Virginia Electrician Pleads Guilty to Attempting to Obstruct the IRS
A Cumberland, Virginia, resident pleaded guilty to one count of corruptly endeavoring to impair and impede the due administration of the internal revenue laws, announced Acting Assistant Attorney General Caroline D. Ciraolo of the Justice Department’s Tax Division.
Richard Alex, a self-employed low-voltage electrician, admitted that he did not file a timely or valid tax return for more than a decade. For tax years 1998 and 2000 through 2003, Alex filed a tax return on which he falsely claimed that he had not earned any income. Alex failed to file any tax returns for the 2004 through 2013 tax years, despite receiving income above the filing threshold each year, as well as numerous warnings and notices from the Internal Revenue Service (IRS).
According to court documents, Alex attempted to conceal his assets and income to prevent the IRS from collecting his unpaid taxes. Starting in 2004, Alex used bank accounts held in the names of nominees to receive income he earned from dispatch companies for subcontract work. Alex also provided false information to a tax return preparer for the purpose of preparing federal tax returns for Alex’s nominee business, Cole Data Services.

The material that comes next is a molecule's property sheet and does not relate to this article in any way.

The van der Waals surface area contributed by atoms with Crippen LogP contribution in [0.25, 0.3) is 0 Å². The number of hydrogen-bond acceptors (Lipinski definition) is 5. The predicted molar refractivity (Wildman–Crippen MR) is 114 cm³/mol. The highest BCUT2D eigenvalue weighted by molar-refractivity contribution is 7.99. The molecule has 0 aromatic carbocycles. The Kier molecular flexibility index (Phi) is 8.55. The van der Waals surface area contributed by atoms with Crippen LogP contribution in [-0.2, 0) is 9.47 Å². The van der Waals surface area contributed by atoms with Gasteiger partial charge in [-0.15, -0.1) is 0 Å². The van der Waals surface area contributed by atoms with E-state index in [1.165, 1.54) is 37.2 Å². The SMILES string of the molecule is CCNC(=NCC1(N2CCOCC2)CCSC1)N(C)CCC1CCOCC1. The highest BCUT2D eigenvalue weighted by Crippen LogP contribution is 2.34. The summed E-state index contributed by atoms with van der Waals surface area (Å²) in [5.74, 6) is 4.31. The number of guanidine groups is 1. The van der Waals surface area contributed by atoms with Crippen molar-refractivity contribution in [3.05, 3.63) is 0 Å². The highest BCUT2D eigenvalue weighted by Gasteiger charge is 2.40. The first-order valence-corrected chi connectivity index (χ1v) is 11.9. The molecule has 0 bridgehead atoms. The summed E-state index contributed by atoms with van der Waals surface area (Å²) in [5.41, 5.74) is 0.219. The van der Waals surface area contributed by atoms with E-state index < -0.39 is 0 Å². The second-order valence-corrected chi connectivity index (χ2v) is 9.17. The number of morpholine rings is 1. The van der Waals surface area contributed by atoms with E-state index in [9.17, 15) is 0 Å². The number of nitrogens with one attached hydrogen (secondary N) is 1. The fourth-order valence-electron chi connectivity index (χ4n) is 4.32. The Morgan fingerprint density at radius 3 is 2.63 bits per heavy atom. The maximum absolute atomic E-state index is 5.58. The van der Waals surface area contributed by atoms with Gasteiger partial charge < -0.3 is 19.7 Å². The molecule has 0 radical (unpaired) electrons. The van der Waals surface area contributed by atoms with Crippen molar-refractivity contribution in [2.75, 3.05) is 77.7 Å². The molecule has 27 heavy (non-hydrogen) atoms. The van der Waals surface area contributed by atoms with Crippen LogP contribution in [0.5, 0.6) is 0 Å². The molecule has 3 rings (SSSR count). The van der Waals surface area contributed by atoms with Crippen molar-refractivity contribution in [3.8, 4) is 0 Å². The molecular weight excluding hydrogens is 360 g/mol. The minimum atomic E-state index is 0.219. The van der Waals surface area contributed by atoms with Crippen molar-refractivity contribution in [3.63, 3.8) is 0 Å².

Alex’s sentencing hearing is scheduled for Oct. 5. He faces a statutory maximum sentence of three years in prison. Alex also faces financial penalties and a term of supervised release.
Acting Assistant Attorney General Ciraolo commended special agents of IRS–Criminal Investigation, who investigated the case, and thanked the U.S. Attorney’s Office for the Western District of Virginia for their assistance, as well as Trial Attorney Sean Beaty of the Tax Division and Assistant U.S. Attorney C. Patrick Hogeboom, who are prosecuting the case.
Additional information about the Tax Division and its enforcement efforts may be found on the division website.